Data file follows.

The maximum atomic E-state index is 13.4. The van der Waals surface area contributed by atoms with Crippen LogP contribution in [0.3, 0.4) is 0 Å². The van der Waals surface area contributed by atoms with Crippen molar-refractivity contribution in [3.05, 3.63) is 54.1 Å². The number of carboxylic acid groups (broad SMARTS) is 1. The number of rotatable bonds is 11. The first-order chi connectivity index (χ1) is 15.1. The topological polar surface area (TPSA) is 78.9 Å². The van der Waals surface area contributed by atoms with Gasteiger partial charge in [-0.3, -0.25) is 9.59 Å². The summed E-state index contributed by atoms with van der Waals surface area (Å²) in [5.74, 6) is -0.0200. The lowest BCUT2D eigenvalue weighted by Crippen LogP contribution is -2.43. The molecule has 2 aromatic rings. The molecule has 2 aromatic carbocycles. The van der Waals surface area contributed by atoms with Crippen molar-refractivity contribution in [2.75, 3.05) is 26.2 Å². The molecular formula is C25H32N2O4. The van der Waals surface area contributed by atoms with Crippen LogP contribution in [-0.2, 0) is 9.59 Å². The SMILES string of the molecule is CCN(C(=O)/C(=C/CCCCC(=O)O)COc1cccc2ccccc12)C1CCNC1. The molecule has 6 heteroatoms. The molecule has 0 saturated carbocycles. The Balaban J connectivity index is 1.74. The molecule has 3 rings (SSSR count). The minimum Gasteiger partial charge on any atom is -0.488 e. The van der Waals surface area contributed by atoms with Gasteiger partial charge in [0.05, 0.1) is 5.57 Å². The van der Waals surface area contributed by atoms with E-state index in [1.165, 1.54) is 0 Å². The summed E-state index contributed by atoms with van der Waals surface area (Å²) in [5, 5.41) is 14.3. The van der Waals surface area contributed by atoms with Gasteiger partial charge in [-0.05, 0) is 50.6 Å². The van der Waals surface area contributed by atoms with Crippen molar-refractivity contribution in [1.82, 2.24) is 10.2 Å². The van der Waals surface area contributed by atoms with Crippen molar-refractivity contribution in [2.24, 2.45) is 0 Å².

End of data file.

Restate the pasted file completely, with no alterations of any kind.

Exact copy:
The maximum atomic E-state index is 13.4. The van der Waals surface area contributed by atoms with Crippen LogP contribution in [0.3, 0.4) is 0 Å². The van der Waals surface area contributed by atoms with Crippen molar-refractivity contribution in [3.05, 3.63) is 54.1 Å². The number of carboxylic acid groups (broad SMARTS) is 1. The number of rotatable bonds is 11. The first-order chi connectivity index (χ1) is 15.1. The topological polar surface area (TPSA) is 78.9 Å². The van der Waals surface area contributed by atoms with Gasteiger partial charge in [-0.3, -0.25) is 9.59 Å². The summed E-state index contributed by atoms with van der Waals surface area (Å²) in [5.74, 6) is -0.0200. The lowest BCUT2D eigenvalue weighted by Crippen LogP contribution is -2.43. The molecule has 2 aromatic rings. The molecule has 2 aromatic carbocycles. The van der Waals surface area contributed by atoms with Crippen molar-refractivity contribution in [2.75, 3.05) is 26.2 Å². The molecular formula is C25H32N2O4. The van der Waals surface area contributed by atoms with Crippen LogP contribution in [-0.2, 0) is 9.59 Å². The SMILES string of the molecule is CCN(C(=O)/C(=C/CCCCC(=O)O)COc1cccc2ccccc12)C1CCNC1. The molecule has 6 heteroatoms. The molecule has 0 saturated carbocycles. The Balaban J connectivity index is 1.74. The molecule has 3 rings (SSSR count). The minimum Gasteiger partial charge on any atom is -0.488 e. The van der Waals surface area contributed by atoms with Gasteiger partial charge in [0.05, 0.1) is 5.57 Å². The van der Waals surface area contributed by atoms with E-state index in [1.165, 1.54) is 0 Å². The summed E-state index contributed by atoms with van der Waals surface area (Å²) in [5, 5.41) is 14.3. The van der Waals surface area contributed by atoms with Gasteiger partial charge in [-0.05, 0) is 50.6 Å². The van der Waals surface area contributed by atoms with Crippen molar-refractivity contribution in [1.82, 2.24) is 10.2 Å². The van der Waals surface area contributed by atoms with Crippen molar-refractivity contribution in [2.24, 2.45) is 0 Å².